(AP) – A multivitamin a day might help some people keep colds and other bugs at bay, according to a year-long study.

Before you run to the drug store, take heed: the lead researcher stresses that healthy people in the study who got adequate nutrition saw no recognizable benefit from multivitamin and mineral supplements. The greatest benefit seemed to go to diabetics.

Researchers in North Carolina gave the supplements to 63 people. Another 67 got a placebo that looked and smelled like the vitamin but contained only calcium, magnesium and riboflavin.

All 130 people kept daily diaries, tracking colds and other infections and sick days. After taking the pills every day for a year, the group that got the real multivitamins reported fewer infections and fewer missed days at work due to infections.

The big benefit, though, went to nearly one-third of the study group, all of whom had type 2 diabetes.

For that group, 93 per cent of the placebo-takers reported an infection during the study year, compared to only 17 per cent of the multivitamin-takers. Also, 89 per cent of the diabetics taking a placebo reported missing work because of an infection; none of the diabetics taking a multivitamin reported that.

However, many of the diabetics in the group also had other factors that may have skewed the results, said lead author, Dr. Thomas A. Barringer of Carolinas Medical Center in Charlotte, N.C. The study was published in the recent edition of Annals of Internal Medicine.

The diabetics “were also more obese, less educated, more indigent” and had poorer Nutrition, Barringer said. That raises the question of whether the vitamins were of greater benefit because of diabetes or because of a combination of factors, he said.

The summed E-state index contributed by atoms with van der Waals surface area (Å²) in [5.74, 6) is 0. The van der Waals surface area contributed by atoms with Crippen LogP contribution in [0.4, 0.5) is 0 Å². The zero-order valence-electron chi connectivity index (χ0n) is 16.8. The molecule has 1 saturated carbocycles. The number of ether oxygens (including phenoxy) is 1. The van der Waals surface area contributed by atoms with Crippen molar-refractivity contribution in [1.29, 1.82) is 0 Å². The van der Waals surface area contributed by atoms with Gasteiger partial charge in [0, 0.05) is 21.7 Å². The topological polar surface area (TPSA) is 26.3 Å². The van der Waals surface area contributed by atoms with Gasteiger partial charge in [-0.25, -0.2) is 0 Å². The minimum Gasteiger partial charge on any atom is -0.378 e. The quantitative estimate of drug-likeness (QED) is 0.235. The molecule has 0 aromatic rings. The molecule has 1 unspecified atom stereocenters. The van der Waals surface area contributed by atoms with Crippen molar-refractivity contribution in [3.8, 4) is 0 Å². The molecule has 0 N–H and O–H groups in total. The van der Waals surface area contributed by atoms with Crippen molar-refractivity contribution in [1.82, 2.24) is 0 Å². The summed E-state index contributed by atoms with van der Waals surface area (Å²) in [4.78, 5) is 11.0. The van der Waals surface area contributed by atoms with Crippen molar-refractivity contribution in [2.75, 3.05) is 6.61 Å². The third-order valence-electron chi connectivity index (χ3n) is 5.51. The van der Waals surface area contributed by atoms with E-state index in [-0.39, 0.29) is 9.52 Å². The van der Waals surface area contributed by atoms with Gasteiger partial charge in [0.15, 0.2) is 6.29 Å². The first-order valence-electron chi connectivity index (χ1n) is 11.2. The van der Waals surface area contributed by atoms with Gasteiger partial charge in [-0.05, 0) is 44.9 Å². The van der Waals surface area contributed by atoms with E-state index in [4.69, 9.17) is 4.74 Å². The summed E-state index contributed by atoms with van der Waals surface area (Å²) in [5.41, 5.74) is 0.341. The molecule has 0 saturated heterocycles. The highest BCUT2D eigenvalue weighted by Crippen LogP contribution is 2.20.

Taken as a whole, 73 per cent of the placebo group reported getting an infection during the year compared to 43 per cent of the vitamin group. But the dramatic numbers in the diabetic group wholly account for those figures, researchers said.

In an accompanying editorial, doctors from the Harvard School of Public Health also noted that the vitamin group was better nourished and educated than the placebo group – meaning they could have been healthier to begin with.

The U.S. Centres for Disease Control estimates that about 40 per cent of American adults take multivitamins.

“My take-home message would be that supplements are safe and inexpensive, and that it’s reasonable to recommend them” to poorer populations and those with poor control of their diabetes. As for the rest of the population, Barringer said, “there’s not much evidence there is any benefit for them.”

He also acknowledged the study was limited because of the small size of the sample group and the fact that the people studied were 45 or older.

Dr. Eugene Barrett, a professor of medicine at the University of Virginia and president-elect of the American Diabetes Associatio, said the research was intriguing but that a bigger study is needed.

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